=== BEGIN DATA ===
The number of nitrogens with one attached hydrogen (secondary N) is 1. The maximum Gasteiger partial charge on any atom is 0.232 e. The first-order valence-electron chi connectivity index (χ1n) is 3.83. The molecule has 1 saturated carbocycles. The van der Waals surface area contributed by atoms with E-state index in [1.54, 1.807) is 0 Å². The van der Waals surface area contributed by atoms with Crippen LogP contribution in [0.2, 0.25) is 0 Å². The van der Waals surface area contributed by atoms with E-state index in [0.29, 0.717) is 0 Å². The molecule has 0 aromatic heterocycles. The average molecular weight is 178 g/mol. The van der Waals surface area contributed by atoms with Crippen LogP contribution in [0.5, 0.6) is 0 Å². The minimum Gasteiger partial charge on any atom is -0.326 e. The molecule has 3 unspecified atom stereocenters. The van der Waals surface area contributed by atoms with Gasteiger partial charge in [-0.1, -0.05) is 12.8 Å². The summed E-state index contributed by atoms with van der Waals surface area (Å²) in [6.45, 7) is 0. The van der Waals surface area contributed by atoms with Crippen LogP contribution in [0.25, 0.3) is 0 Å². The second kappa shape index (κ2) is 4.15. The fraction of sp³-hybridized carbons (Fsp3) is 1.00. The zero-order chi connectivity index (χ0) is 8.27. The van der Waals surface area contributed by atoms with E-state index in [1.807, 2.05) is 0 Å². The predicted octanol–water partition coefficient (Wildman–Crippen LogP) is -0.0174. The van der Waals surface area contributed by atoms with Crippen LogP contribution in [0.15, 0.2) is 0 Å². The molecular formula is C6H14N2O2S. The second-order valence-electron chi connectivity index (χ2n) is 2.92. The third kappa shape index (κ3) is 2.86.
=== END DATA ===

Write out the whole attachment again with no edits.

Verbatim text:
The number of nitrogens with one attached hydrogen (secondary N) is 1. The maximum Gasteiger partial charge on any atom is 0.232 e. The first-order valence-electron chi connectivity index (χ1n) is 3.83. The molecule has 1 saturated carbocycles. The van der Waals surface area contributed by atoms with E-state index in [1.54, 1.807) is 0 Å². The van der Waals surface area contributed by atoms with Crippen LogP contribution in [0.2, 0.25) is 0 Å². The van der Waals surface area contributed by atoms with E-state index in [0.29, 0.717) is 0 Å². The molecule has 0 aromatic heterocycles. The average molecular weight is 178 g/mol. The van der Waals surface area contributed by atoms with Crippen LogP contribution in [0.5, 0.6) is 0 Å². The minimum Gasteiger partial charge on any atom is -0.326 e. The molecule has 3 unspecified atom stereocenters. The van der Waals surface area contributed by atoms with Gasteiger partial charge in [-0.1, -0.05) is 12.8 Å². The summed E-state index contributed by atoms with van der Waals surface area (Å²) in [6.45, 7) is 0. The van der Waals surface area contributed by atoms with Crippen LogP contribution in [0.25, 0.3) is 0 Å². The second kappa shape index (κ2) is 4.15. The fraction of sp³-hybridized carbons (Fsp3) is 1.00. The zero-order chi connectivity index (χ0) is 8.27. The van der Waals surface area contributed by atoms with E-state index in [1.807, 2.05) is 0 Å². The predicted octanol–water partition coefficient (Wildman–Crippen LogP) is -0.0174. The van der Waals surface area contributed by atoms with Crippen LogP contribution in [0.15, 0.2) is 0 Å². The molecular formula is C6H14N2O2S. The second-order valence-electron chi connectivity index (χ2n) is 2.92. The third kappa shape index (κ3) is 2.86.